The Velvet Underground: The Velvet Underground & Nico (1967)
It's been awhile, figured I'd cheat a bit and share another excerpt from my book, Jittery White Guy Music:
I was taking a filmmaking class at the time, a high school elective where we got to make Super 8 movies, with the teacher selecting a few of his favorites for a showing during the school’s biennial arts festival. I made a 5-minute stop-motion animation opus, Jell-O from Outer Space, cubes of red and green Jell-O conquering a miniature town I’d borrowed from my father’s model railroad layout, soundtracked with Pink Floyd’s creepy “Careful with That Axe, Eugene.” (It snagged an honorable mention at the film festival.)
Not surprisingly, the filmmaking class attracted an odd mix from the peripheries of the student body, from the pretentious drama kids to the jocks seeking an easy credit. (Me, I was looking for a breather from my more academically grueling classes, and I had a genuine interest in animation.) There was this one guy in class who regularly wandered in late (when he showed up at all), clad entirely in black at a time when bright pastels were emerging as MTV-driven fashion must-haves, his long, corkscrew-curled hair barely concealing a pair of Walkman headphones that he didn’t bother removing for class.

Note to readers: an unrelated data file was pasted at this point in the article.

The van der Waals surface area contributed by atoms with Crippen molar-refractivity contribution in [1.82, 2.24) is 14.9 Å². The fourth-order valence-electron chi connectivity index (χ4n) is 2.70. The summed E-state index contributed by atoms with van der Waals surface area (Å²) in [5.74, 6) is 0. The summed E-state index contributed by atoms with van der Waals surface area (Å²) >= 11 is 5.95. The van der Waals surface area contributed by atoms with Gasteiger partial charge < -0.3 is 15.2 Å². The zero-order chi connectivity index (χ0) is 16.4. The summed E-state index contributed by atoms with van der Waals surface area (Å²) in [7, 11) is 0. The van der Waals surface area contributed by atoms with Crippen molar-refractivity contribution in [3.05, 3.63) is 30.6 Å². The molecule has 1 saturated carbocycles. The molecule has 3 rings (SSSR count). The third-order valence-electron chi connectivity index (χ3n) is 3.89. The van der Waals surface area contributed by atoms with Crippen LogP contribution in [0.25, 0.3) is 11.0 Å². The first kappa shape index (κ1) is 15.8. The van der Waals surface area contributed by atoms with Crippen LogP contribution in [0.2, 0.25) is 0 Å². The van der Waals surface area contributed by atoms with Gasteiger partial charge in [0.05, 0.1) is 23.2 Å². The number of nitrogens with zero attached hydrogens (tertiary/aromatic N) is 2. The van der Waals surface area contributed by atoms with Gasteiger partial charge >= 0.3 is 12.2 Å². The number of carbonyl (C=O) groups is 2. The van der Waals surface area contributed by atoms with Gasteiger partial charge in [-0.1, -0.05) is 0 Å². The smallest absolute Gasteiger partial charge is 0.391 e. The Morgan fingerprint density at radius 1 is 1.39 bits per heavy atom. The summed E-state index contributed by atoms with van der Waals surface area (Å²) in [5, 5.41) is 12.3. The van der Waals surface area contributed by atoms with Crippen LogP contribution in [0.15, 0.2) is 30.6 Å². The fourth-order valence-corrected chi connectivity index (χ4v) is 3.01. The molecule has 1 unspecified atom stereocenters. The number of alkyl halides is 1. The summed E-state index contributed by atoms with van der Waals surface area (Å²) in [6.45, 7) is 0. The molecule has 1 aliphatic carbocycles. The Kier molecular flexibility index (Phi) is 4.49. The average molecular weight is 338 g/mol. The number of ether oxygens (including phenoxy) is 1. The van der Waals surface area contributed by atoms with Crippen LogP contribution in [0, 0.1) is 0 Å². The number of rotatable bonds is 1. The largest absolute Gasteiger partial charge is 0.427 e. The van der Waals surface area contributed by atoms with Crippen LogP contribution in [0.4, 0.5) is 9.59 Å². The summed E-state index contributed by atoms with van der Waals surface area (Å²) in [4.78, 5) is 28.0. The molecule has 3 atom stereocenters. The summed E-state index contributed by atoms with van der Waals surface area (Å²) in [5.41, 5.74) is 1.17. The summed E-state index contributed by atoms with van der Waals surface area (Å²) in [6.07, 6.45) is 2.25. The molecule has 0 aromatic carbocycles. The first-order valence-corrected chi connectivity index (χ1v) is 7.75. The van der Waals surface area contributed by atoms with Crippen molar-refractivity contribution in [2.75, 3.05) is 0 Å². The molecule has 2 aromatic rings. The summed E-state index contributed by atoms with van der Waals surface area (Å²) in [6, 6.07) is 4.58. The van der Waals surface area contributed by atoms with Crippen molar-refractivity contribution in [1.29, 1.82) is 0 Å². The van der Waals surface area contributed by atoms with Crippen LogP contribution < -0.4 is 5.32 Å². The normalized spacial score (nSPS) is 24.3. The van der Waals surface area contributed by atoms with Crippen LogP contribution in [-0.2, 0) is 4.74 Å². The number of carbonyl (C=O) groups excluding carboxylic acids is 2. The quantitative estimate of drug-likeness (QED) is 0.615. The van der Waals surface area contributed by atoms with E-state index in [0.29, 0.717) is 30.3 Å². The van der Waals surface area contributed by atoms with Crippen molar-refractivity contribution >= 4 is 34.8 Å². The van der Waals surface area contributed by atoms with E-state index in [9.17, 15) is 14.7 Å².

One day I got up the nerve to ask him what he was listening to.
I knew very little about the Velvet Underground or their music. Sure, I knew that they were Lou Reed’s old band, and Lou Reed was the guy who sang “Walk on the Wild Side,” the FM-radio staple that managed to draw airplay notwithstanding its transgressive (in the literal sense) tales of New York drag queens and oral sex and girls singing doo-da-doo (and, really, in 1972, how the hell did Reed get away with all that?). Maybe I’d heard “Sweet Jane” or “Rock & Roll,” but understood these late-period bids at commercial acceptability to be highly unrepresentative of their earlier, far less approachable work.
The album cover itself revealed little. Andy Warhol’s iconic banana painting on a plain white background was non-descript to a fault, certainly providing no hint of the menace I’d been assured lay within. The back was slightly more telling, the band hidden behind dark shades, a psychedelic light show flashing across their faces, though still nary a hint of the deviance the record supposedly harbored.